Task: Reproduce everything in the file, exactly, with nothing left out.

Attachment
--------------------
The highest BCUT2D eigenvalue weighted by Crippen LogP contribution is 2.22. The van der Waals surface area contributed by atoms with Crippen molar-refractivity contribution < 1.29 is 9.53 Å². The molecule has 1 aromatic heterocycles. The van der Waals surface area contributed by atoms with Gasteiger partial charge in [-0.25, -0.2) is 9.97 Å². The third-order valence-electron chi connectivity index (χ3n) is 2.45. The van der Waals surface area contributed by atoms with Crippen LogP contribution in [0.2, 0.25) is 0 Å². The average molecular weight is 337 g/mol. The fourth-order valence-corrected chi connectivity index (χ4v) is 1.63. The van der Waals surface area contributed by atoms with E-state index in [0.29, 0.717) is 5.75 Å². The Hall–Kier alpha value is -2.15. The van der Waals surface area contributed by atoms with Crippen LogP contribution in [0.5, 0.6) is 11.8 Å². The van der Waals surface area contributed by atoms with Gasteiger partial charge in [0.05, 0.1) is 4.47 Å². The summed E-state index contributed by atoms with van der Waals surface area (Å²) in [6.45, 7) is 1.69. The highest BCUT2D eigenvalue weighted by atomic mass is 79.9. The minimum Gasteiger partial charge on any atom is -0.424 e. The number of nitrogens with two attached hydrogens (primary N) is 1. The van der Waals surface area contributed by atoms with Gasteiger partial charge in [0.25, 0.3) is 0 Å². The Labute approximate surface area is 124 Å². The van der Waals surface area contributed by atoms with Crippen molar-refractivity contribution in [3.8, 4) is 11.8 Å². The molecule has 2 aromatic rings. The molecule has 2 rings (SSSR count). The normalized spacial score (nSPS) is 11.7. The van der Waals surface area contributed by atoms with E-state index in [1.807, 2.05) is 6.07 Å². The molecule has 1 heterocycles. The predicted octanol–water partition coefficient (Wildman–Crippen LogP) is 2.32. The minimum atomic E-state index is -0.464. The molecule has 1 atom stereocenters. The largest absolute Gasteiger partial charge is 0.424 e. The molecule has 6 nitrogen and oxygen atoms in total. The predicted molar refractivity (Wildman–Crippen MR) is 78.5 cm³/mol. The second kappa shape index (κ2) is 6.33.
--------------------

The highest BCUT2D eigenvalue weighted by Crippen LogP contribution is 2.22. The van der Waals surface area contributed by atoms with Crippen molar-refractivity contribution < 1.29 is 9.53 Å². The molecule has 1 aromatic heterocycles. The van der Waals surface area contributed by atoms with Gasteiger partial charge in [-0.25, -0.2) is 9.97 Å². The third-order valence-electron chi connectivity index (χ3n) is 2.45. The van der Waals surface area contributed by atoms with Crippen LogP contribution in [0.2, 0.25) is 0 Å². The average molecular weight is 337 g/mol. The fourth-order valence-corrected chi connectivity index (χ4v) is 1.63. The van der Waals surface area contributed by atoms with E-state index in [0.29, 0.717) is 5.75 Å². The Hall–Kier alpha value is -2.15. The van der Waals surface area contributed by atoms with Crippen LogP contribution in [0.5, 0.6) is 11.8 Å². The van der Waals surface area contributed by atoms with Gasteiger partial charge in [0.05, 0.1) is 4.47 Å². The summed E-state index contributed by atoms with van der Waals surface area (Å²) in [6.45, 7) is 1.69. The highest BCUT2D eigenvalue weighted by atomic mass is 79.9. The minimum Gasteiger partial charge on any atom is -0.424 e. The number of nitrogens with two attached hydrogens (primary N) is 1. The van der Waals surface area contributed by atoms with Gasteiger partial charge in [0.25, 0.3) is 0 Å². The Labute approximate surface area is 124 Å². The van der Waals surface area contributed by atoms with Crippen molar-refractivity contribution in [3.8, 4) is 11.8 Å². The molecule has 2 aromatic rings. The molecule has 2 rings (SSSR count). The normalized spacial score (nSPS) is 11.7. The van der Waals surface area contributed by atoms with E-state index in [1.807, 2.05) is 6.07 Å². The molecule has 1 heterocycles. The predicted octanol–water partition coefficient (Wildman–Crippen LogP) is 2.32. The minimum atomic E-state index is -0.464. The molecule has 1 atom stereocenters. The largest absolute Gasteiger partial charge is 0.424 e. The molecule has 6 nitrogen and oxygen atoms in total. The predicted molar refractivity (Wildman–Crippen MR) is 78.5 cm³/mol. The second kappa shape index (κ2) is 6.33.